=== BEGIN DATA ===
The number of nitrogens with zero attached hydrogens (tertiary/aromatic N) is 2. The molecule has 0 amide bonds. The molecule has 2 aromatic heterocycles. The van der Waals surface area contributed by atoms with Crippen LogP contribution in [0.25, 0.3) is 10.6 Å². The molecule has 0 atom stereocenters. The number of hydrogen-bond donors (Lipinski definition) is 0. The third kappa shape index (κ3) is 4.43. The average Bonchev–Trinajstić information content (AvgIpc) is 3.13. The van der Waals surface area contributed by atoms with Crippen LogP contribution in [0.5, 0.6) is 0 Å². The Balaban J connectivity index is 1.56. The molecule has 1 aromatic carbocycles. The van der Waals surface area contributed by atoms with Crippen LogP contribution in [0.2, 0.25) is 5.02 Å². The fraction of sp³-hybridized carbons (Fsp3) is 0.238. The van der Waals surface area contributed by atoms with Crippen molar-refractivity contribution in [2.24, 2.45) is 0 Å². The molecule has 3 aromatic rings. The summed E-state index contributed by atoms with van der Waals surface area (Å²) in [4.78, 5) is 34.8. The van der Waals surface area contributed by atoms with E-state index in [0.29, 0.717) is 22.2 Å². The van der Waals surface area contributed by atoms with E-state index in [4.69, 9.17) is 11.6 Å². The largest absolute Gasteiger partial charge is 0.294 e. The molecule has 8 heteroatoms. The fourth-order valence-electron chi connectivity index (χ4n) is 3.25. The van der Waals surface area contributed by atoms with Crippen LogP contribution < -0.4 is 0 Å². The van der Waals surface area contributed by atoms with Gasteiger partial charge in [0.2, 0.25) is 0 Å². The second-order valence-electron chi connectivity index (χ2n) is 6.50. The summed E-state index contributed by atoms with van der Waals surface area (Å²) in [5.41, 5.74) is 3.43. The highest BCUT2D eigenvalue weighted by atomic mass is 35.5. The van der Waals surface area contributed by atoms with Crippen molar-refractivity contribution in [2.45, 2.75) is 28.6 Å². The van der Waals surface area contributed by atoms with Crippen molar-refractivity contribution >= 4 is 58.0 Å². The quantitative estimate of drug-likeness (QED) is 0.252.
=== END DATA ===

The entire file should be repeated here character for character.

The number of nitrogens with zero attached hydrogens (tertiary/aromatic N) is 2. The molecule has 0 amide bonds. The molecule has 2 aromatic heterocycles. The van der Waals surface area contributed by atoms with Crippen LogP contribution in [0.25, 0.3) is 10.6 Å². The molecule has 0 atom stereocenters. The number of hydrogen-bond donors (Lipinski definition) is 0. The third kappa shape index (κ3) is 4.43. The average Bonchev–Trinajstić information content (AvgIpc) is 3.13. The van der Waals surface area contributed by atoms with Crippen LogP contribution in [0.5, 0.6) is 0 Å². The Balaban J connectivity index is 1.56. The molecule has 1 aromatic carbocycles. The van der Waals surface area contributed by atoms with Crippen LogP contribution in [0.2, 0.25) is 5.02 Å². The fraction of sp³-hybridized carbons (Fsp3) is 0.238. The van der Waals surface area contributed by atoms with Crippen molar-refractivity contribution in [2.24, 2.45) is 0 Å². The molecule has 3 aromatic rings. The summed E-state index contributed by atoms with van der Waals surface area (Å²) in [4.78, 5) is 34.8. The van der Waals surface area contributed by atoms with E-state index in [0.29, 0.717) is 22.2 Å². The van der Waals surface area contributed by atoms with E-state index in [4.69, 9.17) is 11.6 Å². The largest absolute Gasteiger partial charge is 0.294 e. The molecule has 8 heteroatoms. The fourth-order valence-electron chi connectivity index (χ4n) is 3.25. The van der Waals surface area contributed by atoms with Crippen LogP contribution < -0.4 is 0 Å². The van der Waals surface area contributed by atoms with Gasteiger partial charge in [0.2, 0.25) is 0 Å². The second-order valence-electron chi connectivity index (χ2n) is 6.50. The summed E-state index contributed by atoms with van der Waals surface area (Å²) in [5.41, 5.74) is 3.43. The highest BCUT2D eigenvalue weighted by atomic mass is 35.5. The van der Waals surface area contributed by atoms with Crippen molar-refractivity contribution in [2.45, 2.75) is 28.6 Å². The van der Waals surface area contributed by atoms with Crippen molar-refractivity contribution >= 4 is 58.0 Å². The quantitative estimate of drug-likeness (QED) is 0.252.